OAN’s Brooke Mallory
12:39 PM – Monday, December 18, 2023
One of the most famous moments in American history was dissected in a recent Washington Post piece, which questioned if the Boston Tea Party was actually an act of “terrorism” carried out by “White men” donning an early version of “Blackface.”
Contributing columnist for The Washington Post (WaPo), Theodore Johnson, pondered if Americans’ heroic mythologizing of the rebellious deed in Boston Harbor against the British Tea Act of 1773 accurately reflects the real events of that day.
“Was the Boston Tea Party an act of terrorism? It depends,” is the title of Johnson’s WaPo column.
“The story of that night became lore — and the lore evolved into national myth. The Boston Tea Party has come to symbolize the revolutionary spirit that led to independence. It engraved the catchphrase ‘no taxation without representation’ on the country’s cornerstone and signified the embrace of democracy,” Johnson said, describing how Americans view this specific point in time.
But he went on, providing an alternative account of what happened.
Johnson expressed his opinion that the event has been “swept under history’s rug to prevent the colonists from being cast as common criminals hiding behind racist face paint.”
“A horde of White men disguised themselves as Native Americans—coppering their faces and donning headdresses in the same tradition that would lead to blackfaced minstrel shows decades later—to commit seditious conspiracy and destroy private property,” he wrote in the piece.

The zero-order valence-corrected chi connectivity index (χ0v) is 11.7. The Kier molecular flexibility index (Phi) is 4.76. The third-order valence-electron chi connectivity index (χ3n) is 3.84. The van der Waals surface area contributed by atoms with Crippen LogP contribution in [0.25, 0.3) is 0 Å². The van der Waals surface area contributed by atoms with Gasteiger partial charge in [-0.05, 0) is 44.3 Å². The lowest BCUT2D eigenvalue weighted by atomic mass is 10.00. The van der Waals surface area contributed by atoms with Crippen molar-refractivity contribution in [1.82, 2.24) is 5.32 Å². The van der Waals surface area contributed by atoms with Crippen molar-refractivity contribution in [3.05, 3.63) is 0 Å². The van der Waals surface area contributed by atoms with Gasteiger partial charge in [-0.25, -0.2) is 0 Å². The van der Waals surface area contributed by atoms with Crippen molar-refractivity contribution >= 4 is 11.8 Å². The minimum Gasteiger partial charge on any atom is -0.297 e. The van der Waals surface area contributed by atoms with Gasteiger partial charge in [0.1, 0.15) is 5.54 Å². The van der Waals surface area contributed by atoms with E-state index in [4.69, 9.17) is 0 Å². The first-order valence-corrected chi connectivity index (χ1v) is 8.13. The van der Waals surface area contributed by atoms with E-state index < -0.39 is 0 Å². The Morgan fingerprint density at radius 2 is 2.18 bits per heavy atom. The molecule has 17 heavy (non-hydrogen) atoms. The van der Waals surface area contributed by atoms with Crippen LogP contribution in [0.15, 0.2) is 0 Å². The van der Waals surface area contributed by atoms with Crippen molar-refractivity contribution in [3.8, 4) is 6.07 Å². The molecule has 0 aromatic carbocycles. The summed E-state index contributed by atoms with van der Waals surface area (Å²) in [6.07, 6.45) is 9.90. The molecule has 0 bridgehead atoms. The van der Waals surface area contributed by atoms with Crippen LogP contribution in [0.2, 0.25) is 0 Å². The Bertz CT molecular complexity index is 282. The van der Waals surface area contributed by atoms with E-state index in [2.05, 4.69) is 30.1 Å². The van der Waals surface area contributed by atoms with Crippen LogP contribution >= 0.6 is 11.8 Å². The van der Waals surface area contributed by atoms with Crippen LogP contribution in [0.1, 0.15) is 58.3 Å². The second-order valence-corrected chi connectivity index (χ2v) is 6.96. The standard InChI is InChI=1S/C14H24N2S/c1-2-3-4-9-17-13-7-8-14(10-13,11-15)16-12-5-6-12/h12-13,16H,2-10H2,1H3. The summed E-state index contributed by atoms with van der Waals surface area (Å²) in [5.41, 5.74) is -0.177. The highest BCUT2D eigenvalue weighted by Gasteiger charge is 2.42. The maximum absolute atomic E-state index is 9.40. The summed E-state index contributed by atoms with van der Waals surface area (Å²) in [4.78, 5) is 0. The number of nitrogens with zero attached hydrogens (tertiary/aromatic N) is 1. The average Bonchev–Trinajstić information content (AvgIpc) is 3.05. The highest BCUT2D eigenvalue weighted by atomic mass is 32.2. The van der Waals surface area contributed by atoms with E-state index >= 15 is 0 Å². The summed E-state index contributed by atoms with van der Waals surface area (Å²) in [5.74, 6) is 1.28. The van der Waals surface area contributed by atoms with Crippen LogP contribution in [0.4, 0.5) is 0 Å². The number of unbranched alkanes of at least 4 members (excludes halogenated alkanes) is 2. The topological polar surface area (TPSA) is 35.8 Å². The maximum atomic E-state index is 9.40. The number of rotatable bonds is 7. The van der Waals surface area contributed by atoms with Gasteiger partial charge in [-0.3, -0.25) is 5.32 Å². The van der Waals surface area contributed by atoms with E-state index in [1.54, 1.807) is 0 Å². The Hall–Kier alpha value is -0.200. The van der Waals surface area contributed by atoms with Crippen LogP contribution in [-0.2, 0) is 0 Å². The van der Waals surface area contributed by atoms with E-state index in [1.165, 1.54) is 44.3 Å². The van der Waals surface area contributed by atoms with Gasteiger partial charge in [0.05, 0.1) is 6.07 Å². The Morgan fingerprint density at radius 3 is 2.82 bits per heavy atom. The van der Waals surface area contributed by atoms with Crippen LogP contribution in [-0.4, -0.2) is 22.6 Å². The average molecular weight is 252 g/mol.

“The riotous mob trespassed on three ships and destroyed goods worth nearly $2 million in today’s money — all because they didn’t want to obey a duly passed law,” Johnson added.
Johnson referenced author Benjamin Carp of “Defiance of the Patriots: The Boston Tea Party & the Making of America,” who expressed that the event from many years ago “may be classified as an act of terrorism” in his book.
He continued, adding that the Boston Tea Party seemed like it “was principled and nonviolent, carried out by common folk who believed virtue was on their side.” However, Johnson later adds that “It was also criminal…”
“A nation’s myths — exaggerated or imagined as they might be — shape its identity. Scholars claim these myths merge fiction and truth, transform incidents into parables, become sacred and resilient in the face of scrutiny, and influence personal and group behavior,” Johnson wrote.
Johnson also asserted, “Being able to see yourself in a story validates both the person and the example. Harriet Tubman and Rosa Parks and Thurgood Marshall, for example, made the United States truer to its principles. They demonstrated how a previously excluded people can be the fullest expression of — not a threat to — the nation’s virtue.”
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